1. Casa Noble Blanco. 
This is a personal favorite of many bartenders I know. You could certainly find a cheaper Blanco tequila, but I believe in paying credit where credit is due. This was introduced to me by a dear friend, Luciano. A lovely sweet note to this tequila comes through, it isn't harsh from the alcohol or smokey from any aging. It comes across as very pure. I see it as a fine standard of what a Blanco tequila ought to be. That being said, aged tequila ought to be held in high esteem too.

2. Cabo Wabo Reposado. 
The reposado classification of tequila has always been an interesting middle ground. Anejo tequila has an aged nature and character to it, it feels mature, not so sweet and light. Reposado tequila is just rested. So it has a bit of complexity from a light nap in oak barrels but still is accessible to someone who likes the sweeter side. This allows reposado tequila to be a bit more versatile and I do see it a lot in a number of cocktail menus in order to try to appeal to anyone. Some would say jack of all trades master of none, but as anyone who has played a tabletop RPG knows, you sometimes need a jack of all trades.

3. Patron Roca Anejo. 
There are many great aged tequilas out there. I chose the Patron Roca because it certainly does showcase an old-world technique and a fantastic aged quality. It is aged about 14 months in old bourbon barrels. It gains a rich earthy tone from the oak as well as the typical flavors of some vanilla and caramel. The longer aging leads to a delightful oak spice that really appeals to me as a whiskey drinker. Try this in an old fashioned. Seriously, it holds up.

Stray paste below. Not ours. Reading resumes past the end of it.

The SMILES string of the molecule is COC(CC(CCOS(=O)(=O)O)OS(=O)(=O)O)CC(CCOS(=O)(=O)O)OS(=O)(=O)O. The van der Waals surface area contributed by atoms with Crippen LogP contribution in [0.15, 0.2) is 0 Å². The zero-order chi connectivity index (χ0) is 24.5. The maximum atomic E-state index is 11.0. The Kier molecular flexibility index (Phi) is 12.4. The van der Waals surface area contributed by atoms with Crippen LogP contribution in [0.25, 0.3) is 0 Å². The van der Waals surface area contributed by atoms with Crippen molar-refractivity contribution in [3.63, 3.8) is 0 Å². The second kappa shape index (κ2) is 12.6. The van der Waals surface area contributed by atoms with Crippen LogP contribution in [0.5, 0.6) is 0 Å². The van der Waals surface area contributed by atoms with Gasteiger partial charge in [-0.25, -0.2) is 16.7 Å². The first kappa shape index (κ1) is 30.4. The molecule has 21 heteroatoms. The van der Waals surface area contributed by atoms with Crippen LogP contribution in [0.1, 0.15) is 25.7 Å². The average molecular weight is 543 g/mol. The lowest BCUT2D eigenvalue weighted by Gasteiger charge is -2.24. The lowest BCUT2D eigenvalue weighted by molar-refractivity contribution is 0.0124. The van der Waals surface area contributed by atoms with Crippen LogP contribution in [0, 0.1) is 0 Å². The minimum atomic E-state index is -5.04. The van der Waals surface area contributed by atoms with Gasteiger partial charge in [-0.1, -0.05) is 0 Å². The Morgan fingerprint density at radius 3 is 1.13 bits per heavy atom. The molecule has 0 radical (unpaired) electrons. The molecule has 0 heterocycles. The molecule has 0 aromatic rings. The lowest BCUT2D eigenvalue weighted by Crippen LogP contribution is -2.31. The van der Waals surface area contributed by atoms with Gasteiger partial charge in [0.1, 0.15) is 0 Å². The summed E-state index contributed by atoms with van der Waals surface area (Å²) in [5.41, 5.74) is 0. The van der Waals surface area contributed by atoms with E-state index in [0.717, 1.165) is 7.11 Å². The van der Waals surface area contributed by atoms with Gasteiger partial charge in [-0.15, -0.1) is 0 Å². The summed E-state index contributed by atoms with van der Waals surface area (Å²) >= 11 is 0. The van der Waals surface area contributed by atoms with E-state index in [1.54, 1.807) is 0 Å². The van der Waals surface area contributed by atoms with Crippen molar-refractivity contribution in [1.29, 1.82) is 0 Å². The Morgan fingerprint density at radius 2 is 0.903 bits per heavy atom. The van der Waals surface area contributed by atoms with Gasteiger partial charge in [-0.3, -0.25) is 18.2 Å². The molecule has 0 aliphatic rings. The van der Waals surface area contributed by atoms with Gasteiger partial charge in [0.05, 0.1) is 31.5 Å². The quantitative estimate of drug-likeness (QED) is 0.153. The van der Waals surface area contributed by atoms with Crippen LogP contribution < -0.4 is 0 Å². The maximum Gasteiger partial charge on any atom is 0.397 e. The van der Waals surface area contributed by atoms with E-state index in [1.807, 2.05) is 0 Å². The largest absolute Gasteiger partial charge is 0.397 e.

4. Monte Alban Mezcal. 

This is technically not tequila, it is mescal though. All tequila is mezcal, it is simply made in the tequila regions of Mexico. Mescals tend to much more earthy. They feel smokier, perhaps less filtered than what most people are used to in tequila. Also, I can't talk about tequila without talking about the worm. Yes, there is a worm in this bottle. It's a tradition. It's a sign of quality from back when you would check the proof of a spirit by dropping a worm (technically a moth larvae) into the bottle and make sure it died. If your spirit was too weak the worm would still be wriggling when it hit the bottom of the bottle. Now go on, drink it.

5? Jose Cuervo Gold. 
Normally I stick to a 4 brand list here with a few special mentions. I think Jose gets such special mention it warrants a taste from a rookie so that they know it's not like any other tequila. It's a mixto tequila so it's only 51% tequila and it's a gold tequila so it's got other flavorings thrown in too. you can smell the difference. One should learn the full spectrum of tequila on the market. If you enjoy this, that's fine. I'll never tell a guest they're wrong to like something. But a clear comparison can be made.

special mention to: Patron Burdeos, Avion, Sauza,

"A man's got to believe in something. I believe I'll have another drink."
- W. C. Fields

Photo Credit: Wikimedia, 

Sunday, November 16, 2014

Beginner's Flight: Gin

This is going to be a series of posts about how to start sampling different types of spirits if you are a beginner drinker. What's the difference between bourbon, scotch, and Irish whiskey. How is London dry gin different from American or Indian made gin? The best way to figure out what you like is to go out and try things. With so many options out there I thought it would be nice to give newbies a jumping-off point into their world of spirits. I'm trying to find bottles that are available at nearly every liquor store or can be tracked down easily enough. Today, I'm talking about gin. 

To a novice drinker, they might think that all gins are the same, but when you think about it gins are as diverse as flavors of vodka. Any martini drinker will tell you their favorite gin. And they do have a favorite, due to its specific flavor profile and mouthfeel. Different gins from different regions tend to be flavored with different styles of botanicals.

1. Tanqueray.

Tanqueray is one of the oldest gins in production today. It's been around 180 years. It is one of the most juniper prevalent gins on the market today with less than a handful of other flavoring agents. This is very much a pure form of what gin's history was. The juniper does come through in a big way which many purists love.